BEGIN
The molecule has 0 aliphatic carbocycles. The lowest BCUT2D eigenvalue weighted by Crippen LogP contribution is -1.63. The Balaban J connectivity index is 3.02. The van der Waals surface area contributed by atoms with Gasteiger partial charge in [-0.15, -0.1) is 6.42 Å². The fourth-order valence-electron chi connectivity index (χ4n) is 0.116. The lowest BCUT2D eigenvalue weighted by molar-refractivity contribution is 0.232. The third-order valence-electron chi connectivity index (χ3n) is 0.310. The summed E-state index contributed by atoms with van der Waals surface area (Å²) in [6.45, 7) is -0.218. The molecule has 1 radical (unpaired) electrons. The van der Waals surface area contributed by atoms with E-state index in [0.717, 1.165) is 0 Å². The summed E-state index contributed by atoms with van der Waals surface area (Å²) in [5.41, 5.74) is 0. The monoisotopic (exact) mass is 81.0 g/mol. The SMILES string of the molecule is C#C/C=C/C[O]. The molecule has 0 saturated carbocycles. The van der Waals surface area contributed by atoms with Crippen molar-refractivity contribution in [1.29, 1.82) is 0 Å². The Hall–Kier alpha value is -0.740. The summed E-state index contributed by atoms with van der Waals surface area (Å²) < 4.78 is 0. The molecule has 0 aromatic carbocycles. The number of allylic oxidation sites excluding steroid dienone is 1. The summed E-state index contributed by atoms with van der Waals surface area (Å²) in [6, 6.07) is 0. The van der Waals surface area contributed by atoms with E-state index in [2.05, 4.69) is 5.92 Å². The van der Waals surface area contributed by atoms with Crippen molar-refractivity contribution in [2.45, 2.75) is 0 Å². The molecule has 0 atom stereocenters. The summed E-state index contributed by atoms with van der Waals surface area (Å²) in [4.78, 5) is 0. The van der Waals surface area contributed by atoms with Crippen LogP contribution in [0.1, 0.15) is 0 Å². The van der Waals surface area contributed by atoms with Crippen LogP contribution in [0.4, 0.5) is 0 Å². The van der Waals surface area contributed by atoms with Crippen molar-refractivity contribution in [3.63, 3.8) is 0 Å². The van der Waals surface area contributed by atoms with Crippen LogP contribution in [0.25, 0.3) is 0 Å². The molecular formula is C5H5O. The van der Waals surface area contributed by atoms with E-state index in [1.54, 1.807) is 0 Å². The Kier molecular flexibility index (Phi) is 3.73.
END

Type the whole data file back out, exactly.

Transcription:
The molecule has 0 aliphatic carbocycles. The lowest BCUT2D eigenvalue weighted by Crippen LogP contribution is -1.63. The Balaban J connectivity index is 3.02. The van der Waals surface area contributed by atoms with Gasteiger partial charge in [-0.15, -0.1) is 6.42 Å². The fourth-order valence-electron chi connectivity index (χ4n) is 0.116. The lowest BCUT2D eigenvalue weighted by molar-refractivity contribution is 0.232. The third-order valence-electron chi connectivity index (χ3n) is 0.310. The summed E-state index contributed by atoms with van der Waals surface area (Å²) in [6.45, 7) is -0.218. The molecule has 1 radical (unpaired) electrons. The van der Waals surface area contributed by atoms with E-state index in [0.717, 1.165) is 0 Å². The summed E-state index contributed by atoms with van der Waals surface area (Å²) in [5.41, 5.74) is 0. The monoisotopic (exact) mass is 81.0 g/mol. The SMILES string of the molecule is C#C/C=C/C[O]. The molecule has 0 saturated carbocycles. The van der Waals surface area contributed by atoms with Crippen molar-refractivity contribution in [1.29, 1.82) is 0 Å². The Hall–Kier alpha value is -0.740. The summed E-state index contributed by atoms with van der Waals surface area (Å²) < 4.78 is 0. The molecule has 0 aromatic carbocycles. The number of allylic oxidation sites excluding steroid dienone is 1. The summed E-state index contributed by atoms with van der Waals surface area (Å²) in [6, 6.07) is 0. The van der Waals surface area contributed by atoms with E-state index in [2.05, 4.69) is 5.92 Å². The van der Waals surface area contributed by atoms with Crippen molar-refractivity contribution in [2.45, 2.75) is 0 Å². The molecule has 0 atom stereocenters. The summed E-state index contributed by atoms with van der Waals surface area (Å²) in [4.78, 5) is 0. The van der Waals surface area contributed by atoms with Crippen LogP contribution in [0.1, 0.15) is 0 Å². The van der Waals surface area contributed by atoms with Crippen LogP contribution in [0.4, 0.5) is 0 Å². The van der Waals surface area contributed by atoms with Crippen molar-refractivity contribution in [3.63, 3.8) is 0 Å². The van der Waals surface area contributed by atoms with Crippen LogP contribution in [0.25, 0.3) is 0 Å². The molecular formula is C5H5O. The van der Waals surface area contributed by atoms with E-state index in [1.54, 1.807) is 0 Å². The Kier molecular flexibility index (Phi) is 3.73.